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Bosnia and Balkan energy demand

Overhead power line
Overhead power line

The collapse of much of its industry as a result of both war and transition means that today Bosnia's energy consumption is only about 45 GJ per capita, compared with an OECD average of 236.[1]  At the same time, Bosnia's geography, water resources and coal reserves mean that it is well placed to produce energy, both thermal (from coal) and hydro (from water).[2] The potential to dramatically expand domestic energy production makes Bosnia a central player in future energy planning in South Eastern Europe.

In 2004, Bosnia already exported more than 2,000 GWh (see table), which at 17 percent of its production was the highest share in the region. By 2006 exports stood at 2,500 GWh.[3]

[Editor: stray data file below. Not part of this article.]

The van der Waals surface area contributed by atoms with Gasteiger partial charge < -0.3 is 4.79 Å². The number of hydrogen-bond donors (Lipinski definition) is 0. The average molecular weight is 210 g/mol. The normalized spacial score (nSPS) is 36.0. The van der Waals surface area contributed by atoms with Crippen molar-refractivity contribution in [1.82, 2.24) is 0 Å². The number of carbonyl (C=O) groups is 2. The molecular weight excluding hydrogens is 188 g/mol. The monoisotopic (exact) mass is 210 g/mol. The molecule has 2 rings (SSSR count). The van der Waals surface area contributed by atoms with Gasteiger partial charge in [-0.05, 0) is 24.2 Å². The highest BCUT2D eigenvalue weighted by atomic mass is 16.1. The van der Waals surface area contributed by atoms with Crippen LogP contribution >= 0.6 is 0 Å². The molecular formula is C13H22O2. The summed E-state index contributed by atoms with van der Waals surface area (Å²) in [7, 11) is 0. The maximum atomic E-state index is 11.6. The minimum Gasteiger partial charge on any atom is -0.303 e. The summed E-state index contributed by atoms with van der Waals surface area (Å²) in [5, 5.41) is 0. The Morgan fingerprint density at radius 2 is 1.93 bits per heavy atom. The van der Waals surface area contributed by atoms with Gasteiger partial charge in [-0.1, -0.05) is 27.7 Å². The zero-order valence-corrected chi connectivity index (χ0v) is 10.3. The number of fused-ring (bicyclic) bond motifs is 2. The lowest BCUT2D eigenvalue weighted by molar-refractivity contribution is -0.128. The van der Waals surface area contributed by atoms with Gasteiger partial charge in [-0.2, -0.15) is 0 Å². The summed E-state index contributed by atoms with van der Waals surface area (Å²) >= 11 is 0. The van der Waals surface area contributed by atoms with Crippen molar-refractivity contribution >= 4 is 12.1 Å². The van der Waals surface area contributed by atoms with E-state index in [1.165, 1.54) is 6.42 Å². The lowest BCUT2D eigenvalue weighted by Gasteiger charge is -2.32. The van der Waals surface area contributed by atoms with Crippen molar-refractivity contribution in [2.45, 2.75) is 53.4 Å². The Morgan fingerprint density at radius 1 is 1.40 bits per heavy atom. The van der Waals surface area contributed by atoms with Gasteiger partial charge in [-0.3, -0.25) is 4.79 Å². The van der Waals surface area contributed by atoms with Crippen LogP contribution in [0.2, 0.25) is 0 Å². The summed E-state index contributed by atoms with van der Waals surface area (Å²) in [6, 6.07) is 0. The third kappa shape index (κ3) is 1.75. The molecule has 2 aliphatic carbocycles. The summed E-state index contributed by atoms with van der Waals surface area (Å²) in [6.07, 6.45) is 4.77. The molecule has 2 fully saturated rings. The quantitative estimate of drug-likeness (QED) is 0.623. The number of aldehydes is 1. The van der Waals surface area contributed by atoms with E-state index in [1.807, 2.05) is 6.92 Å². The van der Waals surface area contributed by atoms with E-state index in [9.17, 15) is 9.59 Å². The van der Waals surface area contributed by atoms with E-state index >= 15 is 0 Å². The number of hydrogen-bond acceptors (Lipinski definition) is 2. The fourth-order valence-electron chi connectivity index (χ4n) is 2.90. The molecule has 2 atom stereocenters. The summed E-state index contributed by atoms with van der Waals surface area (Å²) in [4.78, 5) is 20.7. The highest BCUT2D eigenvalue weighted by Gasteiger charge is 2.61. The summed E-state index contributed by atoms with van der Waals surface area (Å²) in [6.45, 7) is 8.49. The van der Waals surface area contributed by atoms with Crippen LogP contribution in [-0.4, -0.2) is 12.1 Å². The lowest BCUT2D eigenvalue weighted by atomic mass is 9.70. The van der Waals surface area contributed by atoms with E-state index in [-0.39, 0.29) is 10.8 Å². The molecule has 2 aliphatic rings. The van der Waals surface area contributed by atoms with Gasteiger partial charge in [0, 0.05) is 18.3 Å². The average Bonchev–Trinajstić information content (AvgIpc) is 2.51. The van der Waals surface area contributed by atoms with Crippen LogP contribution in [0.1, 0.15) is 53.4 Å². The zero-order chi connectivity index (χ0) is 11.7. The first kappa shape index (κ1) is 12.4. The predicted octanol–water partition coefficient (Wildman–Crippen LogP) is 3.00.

Bosnia has thus become one of only three energy exporters in the Balkans (together with Romania and Bulgaria).[4] All the other countries in South East Europe are dependent on energy imports. In 2004, Macedonia imported 16 percent of its energy, and Croatia 23 percent.

Table: main energy exporters in the Energy Community region in 2004[5]
 

Net export GWh

Production GWh

Consumption GWh

Installed capacities MW

Bulgaria

5,878

41,538

35,660

12,130

Bosnia

2,084

12,600

10,516

4,062

Romania

1,188

51,934

50,746

16,473

Albania

- 479

5,368

5,847

1,564

Macedonia

- 1,176

6,213

7,389

1,510

Serbia (incl. Montengro and Kosovo)

- 2,015

38,401

40,416

9,214

Croatia

- 3,662

12,432

16,094

3,746

Total

1,818

168,486

166,668

48,699

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